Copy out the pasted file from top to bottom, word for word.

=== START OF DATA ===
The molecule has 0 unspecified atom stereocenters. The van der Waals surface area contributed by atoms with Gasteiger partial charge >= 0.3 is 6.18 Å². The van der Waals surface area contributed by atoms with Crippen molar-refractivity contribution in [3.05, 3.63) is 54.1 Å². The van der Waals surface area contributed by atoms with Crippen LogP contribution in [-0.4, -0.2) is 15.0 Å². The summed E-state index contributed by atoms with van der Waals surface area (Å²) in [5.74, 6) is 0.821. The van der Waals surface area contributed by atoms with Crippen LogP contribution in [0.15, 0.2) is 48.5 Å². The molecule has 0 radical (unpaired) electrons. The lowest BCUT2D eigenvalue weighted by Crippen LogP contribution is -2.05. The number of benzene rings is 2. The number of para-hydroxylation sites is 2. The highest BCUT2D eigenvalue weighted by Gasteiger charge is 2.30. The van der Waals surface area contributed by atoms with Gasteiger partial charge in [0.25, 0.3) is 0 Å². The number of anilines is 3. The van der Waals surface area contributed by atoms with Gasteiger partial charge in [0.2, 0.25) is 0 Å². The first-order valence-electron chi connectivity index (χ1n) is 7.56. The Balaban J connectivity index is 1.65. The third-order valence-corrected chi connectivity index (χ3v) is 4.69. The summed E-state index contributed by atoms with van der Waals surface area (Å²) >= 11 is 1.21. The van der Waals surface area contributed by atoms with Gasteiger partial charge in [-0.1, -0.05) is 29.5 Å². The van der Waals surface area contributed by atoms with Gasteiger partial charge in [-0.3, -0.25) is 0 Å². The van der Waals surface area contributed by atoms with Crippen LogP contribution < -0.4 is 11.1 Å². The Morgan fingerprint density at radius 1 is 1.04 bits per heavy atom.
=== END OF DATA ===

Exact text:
The molecule has 0 unspecified atom stereocenters. The van der Waals surface area contributed by atoms with Gasteiger partial charge >= 0.3 is 6.18 Å². The van der Waals surface area contributed by atoms with Crippen molar-refractivity contribution in [3.05, 3.63) is 54.1 Å². The van der Waals surface area contributed by atoms with Crippen LogP contribution in [-0.4, -0.2) is 15.0 Å². The summed E-state index contributed by atoms with van der Waals surface area (Å²) in [5.74, 6) is 0.821. The van der Waals surface area contributed by atoms with Crippen LogP contribution in [0.15, 0.2) is 48.5 Å². The molecule has 0 radical (unpaired) electrons. The lowest BCUT2D eigenvalue weighted by Crippen LogP contribution is -2.05. The number of benzene rings is 2. The number of para-hydroxylation sites is 2. The highest BCUT2D eigenvalue weighted by Gasteiger charge is 2.30. The van der Waals surface area contributed by atoms with Gasteiger partial charge in [0.25, 0.3) is 0 Å². The number of anilines is 3. The van der Waals surface area contributed by atoms with Gasteiger partial charge in [0.2, 0.25) is 0 Å². The first-order valence-electron chi connectivity index (χ1n) is 7.56. The Balaban J connectivity index is 1.65. The third-order valence-corrected chi connectivity index (χ3v) is 4.69. The summed E-state index contributed by atoms with van der Waals surface area (Å²) >= 11 is 1.21. The van der Waals surface area contributed by atoms with Gasteiger partial charge in [-0.1, -0.05) is 29.5 Å². The van der Waals surface area contributed by atoms with Gasteiger partial charge in [-0.3, -0.25) is 0 Å². The van der Waals surface area contributed by atoms with Crippen LogP contribution < -0.4 is 11.1 Å². The Morgan fingerprint density at radius 1 is 1.04 bits per heavy atom.